Dominic Thiem scripted a historic comeback, rallying from two sets down and 3-5 in the fifth set to defeat Alexander Zverev 2-6, 4-6, 6-4, 6-3, 7-6(6) in the US Open final for his maiden Grand Slam title.
He is the first man in the Open Era, and the first since Pancho Gonzalez in 1949, to battle back from two sets down to win the US Open title.
This was the first US Open final to be decided by a fifth-set tie-break. Thiem, 27, also became the first Grand Slam champion born in the 1990s.
“It was tough to stay there and to still believe, but I did,” Thiem said in his post-match press conference. “It’s a Slam final…the belief was always there.”
— ATP Tour (@atptour) September 14, 2020
It was not the first major final for the Austrian. He has competed in two French Open finals, both against ‘King of Clay’ Rafael Nadal, and at the Australian Open final earlier this year, against Novak Djokovic. But he had come up short on all the three occasions.
This Sunday, rather than taking on a member of the Big 3, Thiem was up against first-time major finalist Alexander Zverev. The Austrian started as the favourite and the pressure seemed to weigh on him as he struggled against the German’s serve and daring play.
The 6-foot-6 Zverev was firing on serve, as fast as 140 mph, and he dropped just three points on his racquet in an impressive start that included 16 first-set winners (he finished with 52). The 23-year-old Zverev continued in the same vein at the start of the second set.
A few cracks began to appear in his game later in the set, as he failed to serve it out at 5-2.
Though Thiem lost his serve early in the third, going down 1-2, he broke back immediately.
“From that moment when I broke him back, the belief got stronger and stronger,” Thiem, 27, said. “But the thing is that the belief in myself is not enough because Sascha, I’m sure he believed himself as well, 100 percent.”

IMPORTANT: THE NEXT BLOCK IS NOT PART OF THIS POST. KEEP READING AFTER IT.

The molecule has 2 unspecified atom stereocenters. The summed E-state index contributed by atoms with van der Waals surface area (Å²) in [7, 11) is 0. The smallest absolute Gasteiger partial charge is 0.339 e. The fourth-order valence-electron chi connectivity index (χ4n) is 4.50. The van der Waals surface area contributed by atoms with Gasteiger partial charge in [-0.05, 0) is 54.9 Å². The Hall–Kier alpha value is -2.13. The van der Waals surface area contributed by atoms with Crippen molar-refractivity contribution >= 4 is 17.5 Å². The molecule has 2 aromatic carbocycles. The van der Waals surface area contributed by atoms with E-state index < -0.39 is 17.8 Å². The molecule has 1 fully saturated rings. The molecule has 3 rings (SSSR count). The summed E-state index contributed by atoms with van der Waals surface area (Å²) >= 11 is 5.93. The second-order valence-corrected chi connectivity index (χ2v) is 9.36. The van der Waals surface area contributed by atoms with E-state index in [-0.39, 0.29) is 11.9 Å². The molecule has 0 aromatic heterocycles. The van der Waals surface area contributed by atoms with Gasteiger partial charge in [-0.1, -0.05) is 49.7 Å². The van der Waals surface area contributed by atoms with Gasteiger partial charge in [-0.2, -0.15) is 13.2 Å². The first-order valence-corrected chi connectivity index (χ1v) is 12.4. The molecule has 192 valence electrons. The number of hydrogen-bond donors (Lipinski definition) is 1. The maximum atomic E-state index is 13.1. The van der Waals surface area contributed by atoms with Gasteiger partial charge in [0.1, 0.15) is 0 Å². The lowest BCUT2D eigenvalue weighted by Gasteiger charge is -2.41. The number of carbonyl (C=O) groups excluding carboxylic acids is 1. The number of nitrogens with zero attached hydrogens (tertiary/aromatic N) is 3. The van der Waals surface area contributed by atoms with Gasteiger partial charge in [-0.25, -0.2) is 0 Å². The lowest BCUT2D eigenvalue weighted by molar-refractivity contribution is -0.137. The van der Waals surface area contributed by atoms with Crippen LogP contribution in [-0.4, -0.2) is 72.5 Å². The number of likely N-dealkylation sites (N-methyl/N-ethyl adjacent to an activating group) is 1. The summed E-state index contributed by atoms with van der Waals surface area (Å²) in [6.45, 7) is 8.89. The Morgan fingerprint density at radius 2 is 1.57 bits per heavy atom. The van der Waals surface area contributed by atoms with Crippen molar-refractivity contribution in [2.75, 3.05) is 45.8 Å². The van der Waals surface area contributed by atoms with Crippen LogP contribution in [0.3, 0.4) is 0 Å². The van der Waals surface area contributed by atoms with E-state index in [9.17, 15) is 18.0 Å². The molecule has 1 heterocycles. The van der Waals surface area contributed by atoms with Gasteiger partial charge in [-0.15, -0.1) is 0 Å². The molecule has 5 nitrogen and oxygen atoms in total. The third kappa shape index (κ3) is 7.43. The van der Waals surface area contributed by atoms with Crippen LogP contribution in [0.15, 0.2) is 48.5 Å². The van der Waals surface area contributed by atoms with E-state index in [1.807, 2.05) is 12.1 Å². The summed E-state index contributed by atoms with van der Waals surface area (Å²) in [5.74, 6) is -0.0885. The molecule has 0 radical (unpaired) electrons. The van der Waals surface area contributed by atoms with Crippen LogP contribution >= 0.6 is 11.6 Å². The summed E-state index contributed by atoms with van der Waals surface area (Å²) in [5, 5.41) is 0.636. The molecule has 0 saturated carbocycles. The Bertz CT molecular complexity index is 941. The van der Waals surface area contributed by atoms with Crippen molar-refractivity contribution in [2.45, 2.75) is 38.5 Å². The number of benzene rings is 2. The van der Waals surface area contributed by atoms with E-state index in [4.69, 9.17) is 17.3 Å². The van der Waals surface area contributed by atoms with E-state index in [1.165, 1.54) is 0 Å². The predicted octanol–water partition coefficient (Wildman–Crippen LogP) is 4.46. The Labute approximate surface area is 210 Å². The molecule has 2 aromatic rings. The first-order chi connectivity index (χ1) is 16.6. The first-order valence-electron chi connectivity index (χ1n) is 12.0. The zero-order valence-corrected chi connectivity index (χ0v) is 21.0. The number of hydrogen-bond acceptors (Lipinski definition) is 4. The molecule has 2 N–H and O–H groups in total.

Thiem took control of the proceedings, breaking Zverev’s serve at 5-4 to clinch the third set and motored on in the fourth.
The deciding set saw six breaks of serve. And each player had a chance of serving out the match: Zverev at 5-3 and Thiem at 6-5. But, both playing for their maiden Grand Slam title, couldn’t finish it off just then. The close-fought tie-break finished with a Zverev backhand drifting wide.
Having converted on his third match point, Thiem collapsed on the court. It had taken a four-hour battle with his friend Zverev, and a life time of waiting, but it was Thiem time finally in New York.
”We started to know each other back in 2014 and straight away started to develop a great friendship… and then a great rivalry,” the Austrian said.
“We’ve made great things happen on the court and off the court. It’s amazing how far our journey brought us to share this moment. I wish we could have two winners today. We both deserved it.”
Thiem’s triumph ended the Big 3’s streak of 13 Grand Slam titles. He became the first Austrian to win a Grand Slam title since Thomas Muster at the 1995 French Open.
There was another nod to the younger generation: the combined age of Zverev and Thiem is 50, which is the youngest combined age between two mens’ singles Grand Slam finalists since 24-year-old Djokovic and 25-year-old Nadal battled at the 2012 Australian Open final.
The future looks bright. pic.twitter.com/QEWDO345w8
— US Open Tennis (@usopen) September 14, 2020
”I want to congratulate Dominic on the first of many Grand Slam titles. I wish you could have missed a little more so I could be holding that trophy up, but here I am giving the runner-up speech,” said Zverev, who finished with 15 double faults and won only four points fewer than Thiem (159 to 163) on the night.
Despite the loss, the German achieved a career breakthrough in reaching his first Grand Slam final. The 23-year-old is the youngest finalist at a major championship since Djokovic at the 2010 US Open.